ISLAMABAD Pakistanis were mesmerized last week by the spectacle of candidate Imran Khan toppling backwards off a fork-lift at a campaign rally just days before national parliamentary elections.
Grainy pictures of the fall and Khan's emotional appeal to his supporters later -- wearing a neck brace in a hospital bed -- elbowed other news stories aside.
In ordinary circumstances, one story in particular would have grabbed much bigger headlines last week.
On Thursday, Peshawar High Court Chief Justice Dost Muhammad Khan ruled that U.S. drone strikes on Pakistani territory are illegal, inhumane and a violation of the United Nations charter on human rights.
The drones belong to the United States. They regularly fly from Afghanistan over the border into Pakistani air space to fire missiles at suspected Taliban militant leaders.
Currently, witnesses report between six and ten strikes every month.
But how effective are they, and how accurate? No one knows except the CIA, which runs the top-secret program.
Mirza Shahzad Akbar is a former prosecutor who is now the legal champion of drone victims through a charity called The Foundation for Fundamental Rights. He's the lawyer who took the anti-drone case to the Peshawar High Court, and won.
We met him in his Islamabad office just before Pakistanis headed to the polls.
"By our count, a total of about 3,500 people have been killed in drone strikes, including women and children," he told us. "Genuine militant; we estimate a couple of hundred, and as for specific, identified al Qaeda fighters... fewer than 60."
A poll conducted this spring by the U.S.-based Pew Research Center on Public Opinion found that just over two thirds of Pakistanis oppose U.S. drone strikes on Pakistani territory.
The two front runners in Saturday's election -- the bruised Imran Khan, and former Prime Minister Nawaz Sharif -- recognized the issue as a vote-getter. Both made their opposition to American drones a centerpiece of their campaigns.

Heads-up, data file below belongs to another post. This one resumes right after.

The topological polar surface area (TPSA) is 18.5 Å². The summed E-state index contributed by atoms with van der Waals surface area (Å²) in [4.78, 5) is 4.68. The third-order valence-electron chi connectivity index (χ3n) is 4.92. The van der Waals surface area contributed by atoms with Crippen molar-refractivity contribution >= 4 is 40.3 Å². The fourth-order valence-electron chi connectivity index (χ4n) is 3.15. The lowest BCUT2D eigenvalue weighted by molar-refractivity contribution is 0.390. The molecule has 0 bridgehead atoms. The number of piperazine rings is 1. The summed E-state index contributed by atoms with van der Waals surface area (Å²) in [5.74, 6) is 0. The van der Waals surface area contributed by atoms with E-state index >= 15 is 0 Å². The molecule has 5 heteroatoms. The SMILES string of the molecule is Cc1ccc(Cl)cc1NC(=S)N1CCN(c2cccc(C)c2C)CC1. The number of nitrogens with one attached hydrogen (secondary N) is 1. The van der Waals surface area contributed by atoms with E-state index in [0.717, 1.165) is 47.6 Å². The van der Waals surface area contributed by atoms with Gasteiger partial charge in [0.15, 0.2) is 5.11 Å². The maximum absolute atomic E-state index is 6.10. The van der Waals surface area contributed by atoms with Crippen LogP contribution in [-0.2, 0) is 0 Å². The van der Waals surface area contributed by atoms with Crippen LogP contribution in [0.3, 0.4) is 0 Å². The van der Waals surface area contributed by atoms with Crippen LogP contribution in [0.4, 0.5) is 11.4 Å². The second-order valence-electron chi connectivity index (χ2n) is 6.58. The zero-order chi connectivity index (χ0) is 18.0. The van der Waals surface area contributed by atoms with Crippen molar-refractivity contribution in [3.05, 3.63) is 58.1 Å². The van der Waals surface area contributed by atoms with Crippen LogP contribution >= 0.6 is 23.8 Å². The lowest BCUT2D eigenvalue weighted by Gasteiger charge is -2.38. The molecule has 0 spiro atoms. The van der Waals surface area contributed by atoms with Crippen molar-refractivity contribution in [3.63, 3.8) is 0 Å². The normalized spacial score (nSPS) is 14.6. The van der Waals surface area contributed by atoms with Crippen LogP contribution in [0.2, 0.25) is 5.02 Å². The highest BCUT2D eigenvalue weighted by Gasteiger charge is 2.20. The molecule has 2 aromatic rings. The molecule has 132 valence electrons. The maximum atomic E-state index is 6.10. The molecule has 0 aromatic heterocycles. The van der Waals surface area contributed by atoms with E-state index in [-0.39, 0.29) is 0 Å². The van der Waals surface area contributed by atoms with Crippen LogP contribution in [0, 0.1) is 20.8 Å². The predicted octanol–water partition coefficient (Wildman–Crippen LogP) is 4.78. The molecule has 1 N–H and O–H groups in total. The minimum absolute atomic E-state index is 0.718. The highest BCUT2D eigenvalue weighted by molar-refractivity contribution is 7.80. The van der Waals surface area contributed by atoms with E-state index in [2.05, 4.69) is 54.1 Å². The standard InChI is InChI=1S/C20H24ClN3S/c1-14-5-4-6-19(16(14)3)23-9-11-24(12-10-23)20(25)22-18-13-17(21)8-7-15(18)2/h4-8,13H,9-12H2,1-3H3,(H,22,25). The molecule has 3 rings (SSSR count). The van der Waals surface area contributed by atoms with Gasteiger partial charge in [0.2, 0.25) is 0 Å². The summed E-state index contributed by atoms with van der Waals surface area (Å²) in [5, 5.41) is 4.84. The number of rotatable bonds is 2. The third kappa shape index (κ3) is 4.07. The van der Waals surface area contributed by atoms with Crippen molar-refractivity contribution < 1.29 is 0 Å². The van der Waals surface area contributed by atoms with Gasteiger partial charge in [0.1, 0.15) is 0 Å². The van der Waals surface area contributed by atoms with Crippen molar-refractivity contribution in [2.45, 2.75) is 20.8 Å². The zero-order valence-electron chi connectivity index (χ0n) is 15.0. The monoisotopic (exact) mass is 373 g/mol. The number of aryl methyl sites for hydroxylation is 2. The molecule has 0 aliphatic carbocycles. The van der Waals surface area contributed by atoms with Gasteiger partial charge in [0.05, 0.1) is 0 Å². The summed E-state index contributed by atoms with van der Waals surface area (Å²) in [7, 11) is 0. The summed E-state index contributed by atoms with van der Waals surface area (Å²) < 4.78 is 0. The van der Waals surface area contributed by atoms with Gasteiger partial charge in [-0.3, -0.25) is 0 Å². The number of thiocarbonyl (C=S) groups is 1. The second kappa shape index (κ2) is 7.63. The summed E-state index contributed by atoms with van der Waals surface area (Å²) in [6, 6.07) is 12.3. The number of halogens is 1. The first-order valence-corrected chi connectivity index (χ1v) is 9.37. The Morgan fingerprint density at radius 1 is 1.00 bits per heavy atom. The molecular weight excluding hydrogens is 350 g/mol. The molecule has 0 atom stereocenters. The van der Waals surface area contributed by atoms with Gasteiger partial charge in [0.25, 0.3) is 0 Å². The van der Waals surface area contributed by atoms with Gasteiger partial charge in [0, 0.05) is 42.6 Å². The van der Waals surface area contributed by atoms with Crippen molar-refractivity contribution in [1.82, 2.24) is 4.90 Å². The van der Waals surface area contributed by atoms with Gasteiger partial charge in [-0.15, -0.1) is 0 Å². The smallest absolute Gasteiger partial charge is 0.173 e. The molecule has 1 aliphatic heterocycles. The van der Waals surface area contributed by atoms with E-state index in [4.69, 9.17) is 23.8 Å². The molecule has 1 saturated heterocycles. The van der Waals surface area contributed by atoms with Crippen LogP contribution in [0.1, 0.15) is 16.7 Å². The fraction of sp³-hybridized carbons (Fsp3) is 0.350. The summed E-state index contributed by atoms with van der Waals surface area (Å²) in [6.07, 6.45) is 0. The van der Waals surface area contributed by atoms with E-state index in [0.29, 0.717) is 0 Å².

Mirza Shahzad Akbar, armed with his High Court judgment, was prepared to hold the winner to his promises.
Preliminary results from Saturday's elections suggest Sharif won with a large majority, which will likely leave Khan to assume a powerful place in the opposition. Sharif will be under huge pressure to stop drone strikes, and if necessary, order the army to do it.
The court's ruling actually states that "the people of Pakistan have every right to ask the security forces either to prevent such strikes by force or to shoot down intruding drones."
It's not a confrontation with America that any Pakistani politician would relish - especially as the country get billions of U.S. dollars every year in military and development aid, (U.S. support even helps the political system itself to function. It was American computer technology that helped Pakistani election officials shave some three million incorrect or false names off the voters' list.)
But, said Akbar, Thursday's court ruling will give Sharif and other Pakistani politicians no choice. If they won't act, he will be back in court to ask they be charged with contempt, and failing to uphold the law.